Most Active Stories
- Prof. Nancy Prideaux, University of Texas Austin – Logistics of Black Friday
- Dr. Susan Fiske, Princeton University - Baseball and Schadenfreude
- F-35 To Be Housed At Vermont Air Guard Base
- Dr. David Hsu, University of Michigan – The Pain of Social Rejection
- White House Cites Pre-Existing Condition Case From Its Own Ranks
Capital District News
Tue June 19, 2012
NYS Assembly, Senate Agree to Sweeping Reform of Disabled Care
The Assembly and Senate have passed legislation they say will curb abuses against disabled people in state care. Capitol Correspondent Karen DeWitt reports…
Cuomo and legislative leaders reached a compromise over legislation that includes a new state agency that Cuomo is calling the Justice Center, which he says will help prevent abuse of people with physical and mental disabilities in state care. The governor’s special advisor on people with disabilities, Clarence Sundram, says the bill creates a new special prosecutor and inspector general to look into allegations of abuse and neglect, and prosecute if there’s evidence of criminal activities. The legislation sets up a 24 hour hotline to report suspected abuse, and will prohibit any care giver convicted of abuse from ever working with people with disabilities again.
“It raises the bar on protecting vulnerable people,” Sundram said.
The New York Times, in a series that was a finalist for the Pulitzer Prize, documented numerous cases of abuse and alleged abuse among the disabled in state care over a period of several years.
The Cuomo Administration, in a press release announcing the deal, admits that there were more than 10,000 allegations of abuse and neglect against New Yorkers with special needs and disabilities in state operated, certified or licensed facilities and programs.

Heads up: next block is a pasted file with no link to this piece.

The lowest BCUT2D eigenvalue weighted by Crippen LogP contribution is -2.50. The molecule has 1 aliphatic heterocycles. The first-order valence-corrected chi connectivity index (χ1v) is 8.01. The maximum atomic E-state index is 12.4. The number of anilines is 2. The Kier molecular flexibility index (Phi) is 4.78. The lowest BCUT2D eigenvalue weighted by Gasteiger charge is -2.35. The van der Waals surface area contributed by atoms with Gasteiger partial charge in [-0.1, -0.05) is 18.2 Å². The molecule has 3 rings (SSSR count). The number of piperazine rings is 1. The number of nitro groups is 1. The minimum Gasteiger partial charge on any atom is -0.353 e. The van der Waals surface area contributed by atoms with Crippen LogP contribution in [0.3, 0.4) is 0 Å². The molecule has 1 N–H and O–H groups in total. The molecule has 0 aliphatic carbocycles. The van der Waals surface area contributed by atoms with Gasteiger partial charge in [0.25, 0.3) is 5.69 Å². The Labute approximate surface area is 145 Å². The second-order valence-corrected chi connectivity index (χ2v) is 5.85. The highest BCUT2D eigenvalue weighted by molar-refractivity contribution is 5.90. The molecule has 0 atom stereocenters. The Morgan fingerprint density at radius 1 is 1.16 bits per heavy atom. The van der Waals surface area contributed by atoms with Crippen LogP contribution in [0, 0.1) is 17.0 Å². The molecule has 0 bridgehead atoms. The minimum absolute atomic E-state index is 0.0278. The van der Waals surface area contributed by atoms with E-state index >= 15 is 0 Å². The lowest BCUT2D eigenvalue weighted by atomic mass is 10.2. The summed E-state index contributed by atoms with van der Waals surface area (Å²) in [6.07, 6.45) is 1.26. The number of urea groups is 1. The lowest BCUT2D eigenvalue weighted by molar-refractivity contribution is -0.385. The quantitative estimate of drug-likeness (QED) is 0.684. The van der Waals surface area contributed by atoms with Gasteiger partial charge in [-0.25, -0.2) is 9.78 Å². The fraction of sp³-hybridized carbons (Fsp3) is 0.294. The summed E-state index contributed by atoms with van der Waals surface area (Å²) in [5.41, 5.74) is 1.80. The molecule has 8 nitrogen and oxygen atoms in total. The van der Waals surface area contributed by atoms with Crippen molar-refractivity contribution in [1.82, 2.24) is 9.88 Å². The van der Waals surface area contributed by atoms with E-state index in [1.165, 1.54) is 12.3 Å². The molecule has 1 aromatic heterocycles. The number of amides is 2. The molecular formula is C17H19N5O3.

Sundram says for the first time, all six state agencies that deal with the disabled , as well as multiple providers that contract with the state, will all will have to live up to the same rules and standards for preventing and reporting abuse, providing “clarity.”
Assembly Democrats, who expressed concern that the new agency would be too greatly under the control of the governor, won some concessions in the final deal. The revised package includes a 15 member independent advisory board that will include advocates and family members of those in state care.
Michael Carey is an advocate against abuse of the disabled. His 13 year old autistic son Jonathan was asphyxiated by a developmental center worker in 2007 during a trip in a state van. Carey calls the agreement “an historic failure,” and says it does not go far enough to protect the disabled against abuse. Carey would like to see surveillance cameras to monitor developmental centers and group homes, periodic drug tests required for workers, and prohibition of excessive overtime for workers. The man convicted of killing Jonathan Carey had worked over 200 hours in the prior two weeks before the incident.
Carey says he’s consulting with attorneys and would like to file a lawsuit over the new legislation, once Cuomo signs it into law.
“I was concerned that this might come down to this, and tragically it has,” Carey said. “This is an absolute failure to reform New York’s mental health care system.”
Other groups that advocate for the disabled support the law, and in a coordinated effort, deluged reporter’s email in- boxes with statements of support.
“Creation of the Justice Center and other provisions of the new statute will ensure new safeguards for over a million New Yorkers with special needs who are in the care of the state or community-based organizations, preventing neglect and abuse and appropriately addressing neglect and abuse when they do occur,” said John Coppola, with the Alcoholism and Substance Abuse Providers, in a statement.
Sundram, Cuomo’s special advisor on the disabled, who headed a state reform commission after the Willowbrook revelations of abuse and neglect in the 1970’s, says there are privacy issues that prevent surveillance cameras from being used routinely, but says they will be used as investigative tools during probes of alleged abuse. And he says drug tests could not be performed on existing state workers. And he admits that previous administrations, during the past few decades have dropped the ball on protecting the state’s most vulnerable people, saying there was government “atrophy and apathy” and dysfunction.
The new provisions won’t take effect until 2013. Sundram says it will take time to get everything fully implemented.
In Albany, I’m Karen DeWitt.